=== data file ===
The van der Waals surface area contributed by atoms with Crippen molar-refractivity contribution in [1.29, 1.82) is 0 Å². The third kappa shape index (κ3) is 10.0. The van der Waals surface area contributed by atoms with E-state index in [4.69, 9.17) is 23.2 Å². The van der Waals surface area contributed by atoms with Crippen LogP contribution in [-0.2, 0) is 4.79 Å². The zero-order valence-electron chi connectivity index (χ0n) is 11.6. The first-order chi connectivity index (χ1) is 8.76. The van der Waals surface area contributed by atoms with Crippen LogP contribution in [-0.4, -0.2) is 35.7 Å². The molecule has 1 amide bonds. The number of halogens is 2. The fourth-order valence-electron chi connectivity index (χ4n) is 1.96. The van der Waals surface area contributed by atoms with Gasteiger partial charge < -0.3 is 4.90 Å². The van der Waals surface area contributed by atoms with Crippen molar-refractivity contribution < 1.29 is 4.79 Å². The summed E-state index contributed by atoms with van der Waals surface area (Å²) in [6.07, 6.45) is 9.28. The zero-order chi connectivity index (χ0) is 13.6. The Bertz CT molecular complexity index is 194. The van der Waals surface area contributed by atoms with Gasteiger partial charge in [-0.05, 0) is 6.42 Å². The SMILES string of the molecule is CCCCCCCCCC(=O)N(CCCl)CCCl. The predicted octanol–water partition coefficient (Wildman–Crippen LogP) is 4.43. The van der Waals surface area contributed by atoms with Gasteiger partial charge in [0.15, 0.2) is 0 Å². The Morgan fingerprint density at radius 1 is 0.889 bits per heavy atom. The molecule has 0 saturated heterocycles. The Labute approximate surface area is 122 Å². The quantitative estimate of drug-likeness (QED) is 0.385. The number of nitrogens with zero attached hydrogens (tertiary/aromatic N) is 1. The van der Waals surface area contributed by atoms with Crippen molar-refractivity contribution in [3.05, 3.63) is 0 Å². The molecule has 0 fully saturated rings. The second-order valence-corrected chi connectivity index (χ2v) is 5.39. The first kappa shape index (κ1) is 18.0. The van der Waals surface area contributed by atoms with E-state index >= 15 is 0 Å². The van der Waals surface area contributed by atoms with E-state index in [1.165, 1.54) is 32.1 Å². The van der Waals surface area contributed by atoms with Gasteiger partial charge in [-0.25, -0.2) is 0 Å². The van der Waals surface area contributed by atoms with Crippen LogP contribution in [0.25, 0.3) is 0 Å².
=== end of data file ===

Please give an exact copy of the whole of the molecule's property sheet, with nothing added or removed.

The van der Waals surface area contributed by atoms with Crippen molar-refractivity contribution in [1.29, 1.82) is 0 Å². The third kappa shape index (κ3) is 10.0. The van der Waals surface area contributed by atoms with E-state index in [4.69, 9.17) is 23.2 Å². The van der Waals surface area contributed by atoms with Crippen LogP contribution in [-0.2, 0) is 4.79 Å². The zero-order valence-electron chi connectivity index (χ0n) is 11.6. The first-order chi connectivity index (χ1) is 8.76. The van der Waals surface area contributed by atoms with Crippen LogP contribution in [-0.4, -0.2) is 35.7 Å². The molecule has 1 amide bonds. The number of halogens is 2. The fourth-order valence-electron chi connectivity index (χ4n) is 1.96. The van der Waals surface area contributed by atoms with Gasteiger partial charge < -0.3 is 4.90 Å². The van der Waals surface area contributed by atoms with Crippen molar-refractivity contribution < 1.29 is 4.79 Å². The summed E-state index contributed by atoms with van der Waals surface area (Å²) in [6.07, 6.45) is 9.28. The zero-order chi connectivity index (χ0) is 13.6. The Bertz CT molecular complexity index is 194. The van der Waals surface area contributed by atoms with Gasteiger partial charge in [-0.05, 0) is 6.42 Å². The SMILES string of the molecule is CCCCCCCCCC(=O)N(CCCl)CCCl. The predicted octanol–water partition coefficient (Wildman–Crippen LogP) is 4.43. The van der Waals surface area contributed by atoms with Gasteiger partial charge in [0.15, 0.2) is 0 Å². The Morgan fingerprint density at radius 1 is 0.889 bits per heavy atom. The molecule has 0 saturated heterocycles. The Labute approximate surface area is 122 Å². The quantitative estimate of drug-likeness (QED) is 0.385. The number of nitrogens with zero attached hydrogens (tertiary/aromatic N) is 1. The van der Waals surface area contributed by atoms with Crippen molar-refractivity contribution in [3.05, 3.63) is 0 Å². The molecule has 0 fully saturated rings. The second-order valence-corrected chi connectivity index (χ2v) is 5.39. The first kappa shape index (κ1) is 18.0. The van der Waals surface area contributed by atoms with E-state index >= 15 is 0 Å². The van der Waals surface area contributed by atoms with E-state index in [1.165, 1.54) is 32.1 Å². The van der Waals surface area contributed by atoms with Gasteiger partial charge in [-0.25, -0.2) is 0 Å². The van der Waals surface area contributed by atoms with Crippen LogP contribution in [0.25, 0.3) is 0 Å².